"And over half of these kids are getting their chemotherapy changed because of COVID-19. We have seen tremendous improvements in outcomes in pediatric oncology in the last few decades. And part of that has come because we have become more intense in our chemotherapy routines. We know that staying on time and giving treatment as prescribed is really important for overall survival for cancer. So I think we're all a little nervous about these kids who have had their cancer therapy delayed because of a COVID-19 infection and what that might mean for their long-term survival from their cancer.


"This information has helped us counsel families. We are able to use this data to talk to families about what they need to do so they can protect their child with cancer from COVID. When families are uncertain whether they should get vaccinated, this data shows that if their child with cancer gets COVID, that's a big deal-because they can get sick, end up in the hospital, end up in the ICU, have their chemotherapy changed, or potentially die. So these data help us tell families it is really important to get vaccinated.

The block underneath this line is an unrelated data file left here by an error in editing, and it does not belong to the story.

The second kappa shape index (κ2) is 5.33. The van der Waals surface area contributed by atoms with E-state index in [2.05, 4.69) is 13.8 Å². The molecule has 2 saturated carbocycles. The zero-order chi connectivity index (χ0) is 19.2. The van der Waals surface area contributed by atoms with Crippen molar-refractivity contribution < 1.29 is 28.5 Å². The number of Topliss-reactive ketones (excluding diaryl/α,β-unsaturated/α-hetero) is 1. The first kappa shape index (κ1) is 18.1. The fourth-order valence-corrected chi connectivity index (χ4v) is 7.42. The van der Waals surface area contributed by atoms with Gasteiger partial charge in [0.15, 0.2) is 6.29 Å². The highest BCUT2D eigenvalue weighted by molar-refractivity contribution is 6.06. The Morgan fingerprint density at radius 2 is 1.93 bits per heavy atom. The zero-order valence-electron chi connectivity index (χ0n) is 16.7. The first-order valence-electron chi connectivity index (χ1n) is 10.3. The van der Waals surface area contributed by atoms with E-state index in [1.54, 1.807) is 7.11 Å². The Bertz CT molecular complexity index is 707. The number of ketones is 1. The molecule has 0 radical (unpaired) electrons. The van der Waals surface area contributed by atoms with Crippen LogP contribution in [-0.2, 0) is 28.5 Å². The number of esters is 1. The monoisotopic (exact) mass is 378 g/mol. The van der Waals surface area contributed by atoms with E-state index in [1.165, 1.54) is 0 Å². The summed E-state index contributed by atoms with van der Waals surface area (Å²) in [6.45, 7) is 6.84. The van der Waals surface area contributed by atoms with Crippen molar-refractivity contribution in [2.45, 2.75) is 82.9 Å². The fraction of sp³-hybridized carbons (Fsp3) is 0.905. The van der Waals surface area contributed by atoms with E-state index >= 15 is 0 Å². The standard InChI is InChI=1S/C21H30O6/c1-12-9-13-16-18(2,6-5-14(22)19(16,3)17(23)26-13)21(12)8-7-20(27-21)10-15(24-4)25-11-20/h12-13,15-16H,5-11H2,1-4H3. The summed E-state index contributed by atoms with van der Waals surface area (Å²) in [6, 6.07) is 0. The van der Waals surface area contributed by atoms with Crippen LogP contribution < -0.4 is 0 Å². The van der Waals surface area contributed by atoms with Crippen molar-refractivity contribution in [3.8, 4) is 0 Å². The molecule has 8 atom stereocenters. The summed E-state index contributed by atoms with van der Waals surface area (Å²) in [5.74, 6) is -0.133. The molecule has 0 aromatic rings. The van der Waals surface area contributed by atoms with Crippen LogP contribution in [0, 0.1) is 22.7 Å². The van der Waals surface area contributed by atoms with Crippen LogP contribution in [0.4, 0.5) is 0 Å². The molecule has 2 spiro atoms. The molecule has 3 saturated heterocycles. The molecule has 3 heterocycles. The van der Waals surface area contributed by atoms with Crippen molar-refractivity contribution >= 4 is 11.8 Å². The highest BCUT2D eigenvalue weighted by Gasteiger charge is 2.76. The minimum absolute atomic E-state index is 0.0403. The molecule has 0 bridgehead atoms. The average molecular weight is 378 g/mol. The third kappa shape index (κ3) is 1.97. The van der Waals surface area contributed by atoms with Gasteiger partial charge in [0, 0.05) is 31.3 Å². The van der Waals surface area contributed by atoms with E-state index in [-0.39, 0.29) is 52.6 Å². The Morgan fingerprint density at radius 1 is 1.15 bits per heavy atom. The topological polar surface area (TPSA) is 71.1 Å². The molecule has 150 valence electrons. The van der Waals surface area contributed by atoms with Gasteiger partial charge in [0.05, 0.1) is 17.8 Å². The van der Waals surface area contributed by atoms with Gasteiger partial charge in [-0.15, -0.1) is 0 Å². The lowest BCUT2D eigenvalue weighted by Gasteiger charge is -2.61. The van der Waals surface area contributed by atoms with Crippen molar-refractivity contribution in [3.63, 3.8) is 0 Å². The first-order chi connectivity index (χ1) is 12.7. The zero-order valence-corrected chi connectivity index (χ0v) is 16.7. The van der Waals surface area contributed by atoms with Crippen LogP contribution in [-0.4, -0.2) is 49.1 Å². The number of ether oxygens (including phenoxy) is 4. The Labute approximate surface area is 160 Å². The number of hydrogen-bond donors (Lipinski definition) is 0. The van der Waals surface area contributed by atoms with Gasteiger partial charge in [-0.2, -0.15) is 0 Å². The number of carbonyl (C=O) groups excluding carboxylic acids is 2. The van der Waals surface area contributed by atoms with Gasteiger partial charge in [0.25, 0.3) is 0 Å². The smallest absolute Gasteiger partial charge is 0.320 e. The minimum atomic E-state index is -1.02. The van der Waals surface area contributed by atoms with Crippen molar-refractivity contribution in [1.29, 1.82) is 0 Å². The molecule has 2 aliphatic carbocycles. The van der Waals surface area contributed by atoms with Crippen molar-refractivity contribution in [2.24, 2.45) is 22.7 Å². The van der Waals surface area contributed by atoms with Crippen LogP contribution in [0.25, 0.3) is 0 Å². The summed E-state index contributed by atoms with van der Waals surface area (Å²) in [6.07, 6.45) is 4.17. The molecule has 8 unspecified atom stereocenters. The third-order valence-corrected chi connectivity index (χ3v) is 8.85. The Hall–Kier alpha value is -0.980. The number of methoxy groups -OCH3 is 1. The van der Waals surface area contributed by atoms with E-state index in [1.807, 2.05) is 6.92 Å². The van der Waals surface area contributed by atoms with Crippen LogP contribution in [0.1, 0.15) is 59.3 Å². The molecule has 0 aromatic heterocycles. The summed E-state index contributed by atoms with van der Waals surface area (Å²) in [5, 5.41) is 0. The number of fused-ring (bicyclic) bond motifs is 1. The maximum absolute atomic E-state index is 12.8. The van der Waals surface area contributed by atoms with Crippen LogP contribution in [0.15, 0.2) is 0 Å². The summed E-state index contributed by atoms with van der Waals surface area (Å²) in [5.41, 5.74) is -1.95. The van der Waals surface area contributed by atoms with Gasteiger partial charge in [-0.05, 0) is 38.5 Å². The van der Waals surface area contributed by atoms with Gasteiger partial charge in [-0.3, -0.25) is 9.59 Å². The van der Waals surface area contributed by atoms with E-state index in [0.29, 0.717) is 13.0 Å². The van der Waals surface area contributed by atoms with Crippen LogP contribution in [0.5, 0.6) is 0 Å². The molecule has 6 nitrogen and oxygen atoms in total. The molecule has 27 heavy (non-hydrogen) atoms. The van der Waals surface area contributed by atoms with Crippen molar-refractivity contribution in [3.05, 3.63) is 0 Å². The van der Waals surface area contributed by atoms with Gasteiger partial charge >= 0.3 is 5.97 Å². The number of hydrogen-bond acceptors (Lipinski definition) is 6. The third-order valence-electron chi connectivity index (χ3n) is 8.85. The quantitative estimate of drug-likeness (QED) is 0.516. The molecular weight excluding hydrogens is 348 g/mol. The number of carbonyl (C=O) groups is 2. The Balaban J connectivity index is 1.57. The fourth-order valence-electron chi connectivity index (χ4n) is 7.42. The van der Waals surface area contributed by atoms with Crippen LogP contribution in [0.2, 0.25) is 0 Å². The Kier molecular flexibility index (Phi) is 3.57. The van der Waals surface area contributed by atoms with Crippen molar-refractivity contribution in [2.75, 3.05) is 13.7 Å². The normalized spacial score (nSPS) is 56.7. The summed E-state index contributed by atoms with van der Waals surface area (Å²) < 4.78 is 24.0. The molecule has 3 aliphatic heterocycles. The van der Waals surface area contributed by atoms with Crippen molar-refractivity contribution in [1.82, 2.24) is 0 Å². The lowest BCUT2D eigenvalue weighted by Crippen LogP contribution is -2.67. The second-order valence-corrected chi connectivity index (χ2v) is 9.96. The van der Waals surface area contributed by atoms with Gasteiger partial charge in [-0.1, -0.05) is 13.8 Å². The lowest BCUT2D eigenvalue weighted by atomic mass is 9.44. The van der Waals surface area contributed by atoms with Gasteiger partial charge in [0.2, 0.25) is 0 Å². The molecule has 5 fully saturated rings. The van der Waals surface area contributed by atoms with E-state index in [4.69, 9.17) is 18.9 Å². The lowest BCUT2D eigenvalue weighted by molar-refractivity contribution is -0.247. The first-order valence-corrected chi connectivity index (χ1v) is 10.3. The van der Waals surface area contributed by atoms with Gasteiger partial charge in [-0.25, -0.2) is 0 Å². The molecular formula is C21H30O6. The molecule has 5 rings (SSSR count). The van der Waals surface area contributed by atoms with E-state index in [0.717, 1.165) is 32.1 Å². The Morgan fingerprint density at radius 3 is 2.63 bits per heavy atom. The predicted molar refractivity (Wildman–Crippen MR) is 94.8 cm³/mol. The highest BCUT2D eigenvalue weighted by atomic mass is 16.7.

"Also, we now have some information about the kids who are most likely to get sick from COVID-19 if they get it-older kids, kids with comorbidities, and kids with low blood counts when they are diagnosed with COVID are more likely to get sick. So pediatric oncologists are using this information to help decide for which children to continue chemotherapy and which children to delay treatment. For the younger kids with normal counts who don't have any other health factors, we can continue giving them their chemotherapy and not modify it just because of their COVID-19 diagnosis if they are otherwise doing clinically well."


2 Are there any other noteworthy findings to point out?

"The data continue to highlight disparities in our health care system. When we compare our cohort of kids with COVID and cancer with other cohorts of children with cancer (but without COVID-19), there were a lot more kids in our cohort who have public insurance or were underrepresented minorities. So it continues to highlight that there are disparities in the system that we need to address.